When her and John talked once before the real drama of the witchcraft had begun, she tried to convince Proctor of giving into her. She wanted him to leave his wife, his children, his land, just so she could be satisfied. He denied her offer, trying to make it plain and simple that he made a mistake and wanted no part of it anymore. This upsetted her is an understatement. As Reverend Hale comes into town, starting his investigation, he asks Abigail who conjured up spirits with the Devil and who “made” her drink the charm. Of course the only thing she could muster up was something to save her hind-end, stuttering “Tituba, Tituba…” (Miller, 156) That was the only the beginning of her selfish ways. When it came to the day that John Proctor had to be hanged, she fled, leaving her uncle, Reverend Parris, penniless. Betty had heard of her talking of boats and Parris figured she’d robbed him all thirty-one pounds and left.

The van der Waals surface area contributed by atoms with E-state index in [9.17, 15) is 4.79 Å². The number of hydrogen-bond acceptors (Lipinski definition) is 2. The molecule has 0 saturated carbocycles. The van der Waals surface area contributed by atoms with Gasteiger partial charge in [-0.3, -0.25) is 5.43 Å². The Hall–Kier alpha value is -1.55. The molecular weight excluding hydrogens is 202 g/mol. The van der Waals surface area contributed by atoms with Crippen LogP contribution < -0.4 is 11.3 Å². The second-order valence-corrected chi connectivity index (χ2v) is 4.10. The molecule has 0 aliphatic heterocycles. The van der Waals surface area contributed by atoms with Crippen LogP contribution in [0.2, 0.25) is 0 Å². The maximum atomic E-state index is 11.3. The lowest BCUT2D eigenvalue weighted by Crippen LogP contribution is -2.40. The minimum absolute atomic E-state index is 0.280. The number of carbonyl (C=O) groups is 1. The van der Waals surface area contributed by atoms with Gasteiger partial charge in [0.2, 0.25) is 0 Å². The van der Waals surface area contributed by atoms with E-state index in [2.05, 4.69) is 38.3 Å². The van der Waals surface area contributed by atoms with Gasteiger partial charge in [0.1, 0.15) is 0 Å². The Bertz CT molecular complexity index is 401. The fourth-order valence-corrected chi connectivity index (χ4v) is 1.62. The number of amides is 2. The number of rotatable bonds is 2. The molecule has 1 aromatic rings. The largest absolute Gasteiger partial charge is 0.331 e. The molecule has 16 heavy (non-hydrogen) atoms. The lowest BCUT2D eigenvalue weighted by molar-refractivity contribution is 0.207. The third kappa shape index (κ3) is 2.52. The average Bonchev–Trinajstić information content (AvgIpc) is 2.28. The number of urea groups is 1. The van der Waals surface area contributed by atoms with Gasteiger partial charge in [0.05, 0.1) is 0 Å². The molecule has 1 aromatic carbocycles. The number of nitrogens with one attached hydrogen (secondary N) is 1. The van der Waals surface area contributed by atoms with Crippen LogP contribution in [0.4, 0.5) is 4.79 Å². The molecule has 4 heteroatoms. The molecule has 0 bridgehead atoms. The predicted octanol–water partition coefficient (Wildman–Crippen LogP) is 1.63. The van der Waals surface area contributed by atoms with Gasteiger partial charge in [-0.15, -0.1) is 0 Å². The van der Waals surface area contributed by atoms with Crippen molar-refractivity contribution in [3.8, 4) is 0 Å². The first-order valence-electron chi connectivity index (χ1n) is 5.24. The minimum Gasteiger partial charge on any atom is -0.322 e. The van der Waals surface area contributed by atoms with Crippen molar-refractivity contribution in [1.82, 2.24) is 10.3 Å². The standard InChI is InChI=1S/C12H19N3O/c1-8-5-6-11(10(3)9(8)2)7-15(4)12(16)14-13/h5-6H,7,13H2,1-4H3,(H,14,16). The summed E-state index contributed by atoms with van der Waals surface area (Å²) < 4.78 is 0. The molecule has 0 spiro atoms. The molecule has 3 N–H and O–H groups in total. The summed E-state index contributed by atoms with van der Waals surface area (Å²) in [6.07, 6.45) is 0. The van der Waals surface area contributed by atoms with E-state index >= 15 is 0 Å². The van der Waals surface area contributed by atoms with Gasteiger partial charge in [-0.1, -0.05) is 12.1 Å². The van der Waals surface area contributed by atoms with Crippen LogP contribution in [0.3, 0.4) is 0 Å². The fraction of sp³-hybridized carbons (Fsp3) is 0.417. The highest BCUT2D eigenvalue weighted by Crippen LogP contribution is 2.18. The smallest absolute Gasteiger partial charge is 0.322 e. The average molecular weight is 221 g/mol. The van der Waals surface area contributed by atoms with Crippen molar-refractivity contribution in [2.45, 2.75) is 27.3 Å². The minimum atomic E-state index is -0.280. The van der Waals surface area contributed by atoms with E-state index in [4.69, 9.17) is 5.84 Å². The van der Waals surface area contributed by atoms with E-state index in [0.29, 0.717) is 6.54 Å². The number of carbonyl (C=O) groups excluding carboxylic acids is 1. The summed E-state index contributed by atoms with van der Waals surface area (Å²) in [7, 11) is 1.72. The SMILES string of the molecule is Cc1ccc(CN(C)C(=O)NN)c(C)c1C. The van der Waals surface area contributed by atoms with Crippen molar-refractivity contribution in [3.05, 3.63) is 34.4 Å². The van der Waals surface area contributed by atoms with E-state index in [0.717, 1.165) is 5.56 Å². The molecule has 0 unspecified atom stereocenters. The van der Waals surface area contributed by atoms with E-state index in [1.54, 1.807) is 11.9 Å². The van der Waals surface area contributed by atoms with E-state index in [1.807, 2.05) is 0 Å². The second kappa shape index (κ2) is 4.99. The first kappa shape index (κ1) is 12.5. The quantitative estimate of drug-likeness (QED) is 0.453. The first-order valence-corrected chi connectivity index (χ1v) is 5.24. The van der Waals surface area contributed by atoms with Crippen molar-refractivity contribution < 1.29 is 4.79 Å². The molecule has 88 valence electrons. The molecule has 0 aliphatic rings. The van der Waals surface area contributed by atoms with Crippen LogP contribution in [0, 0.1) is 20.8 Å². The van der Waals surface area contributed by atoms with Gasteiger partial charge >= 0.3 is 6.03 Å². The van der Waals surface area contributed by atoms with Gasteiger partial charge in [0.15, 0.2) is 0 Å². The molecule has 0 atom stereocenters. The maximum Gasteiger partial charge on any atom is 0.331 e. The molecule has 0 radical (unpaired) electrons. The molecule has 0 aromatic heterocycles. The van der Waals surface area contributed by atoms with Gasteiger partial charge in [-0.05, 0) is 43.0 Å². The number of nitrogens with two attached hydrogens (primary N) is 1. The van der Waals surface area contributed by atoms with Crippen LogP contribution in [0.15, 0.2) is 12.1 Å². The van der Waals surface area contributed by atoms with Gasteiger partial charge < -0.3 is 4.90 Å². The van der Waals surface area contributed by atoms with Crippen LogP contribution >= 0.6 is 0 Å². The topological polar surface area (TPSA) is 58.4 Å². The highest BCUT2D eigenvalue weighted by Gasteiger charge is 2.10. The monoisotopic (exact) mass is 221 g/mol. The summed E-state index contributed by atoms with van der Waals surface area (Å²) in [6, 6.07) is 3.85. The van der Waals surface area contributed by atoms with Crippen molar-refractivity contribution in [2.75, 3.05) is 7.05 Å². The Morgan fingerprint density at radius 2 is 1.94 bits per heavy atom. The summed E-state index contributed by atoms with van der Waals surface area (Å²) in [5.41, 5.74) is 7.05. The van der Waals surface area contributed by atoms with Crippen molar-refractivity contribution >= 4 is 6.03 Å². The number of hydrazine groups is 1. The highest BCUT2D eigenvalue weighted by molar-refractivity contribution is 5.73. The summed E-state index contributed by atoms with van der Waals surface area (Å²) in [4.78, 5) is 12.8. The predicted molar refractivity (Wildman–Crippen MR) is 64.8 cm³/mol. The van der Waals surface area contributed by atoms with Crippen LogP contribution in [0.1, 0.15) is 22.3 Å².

To all the proof there is in the play, it is Abigail who is, for sure, the most to blame. She is most guilty and responsible for the witchcraft trials in The Crucible. It is unfortunate that the rope takes away many other lives, but not the most deserving one.
(Miller, Arthur. The Crucible. Viking Penguin,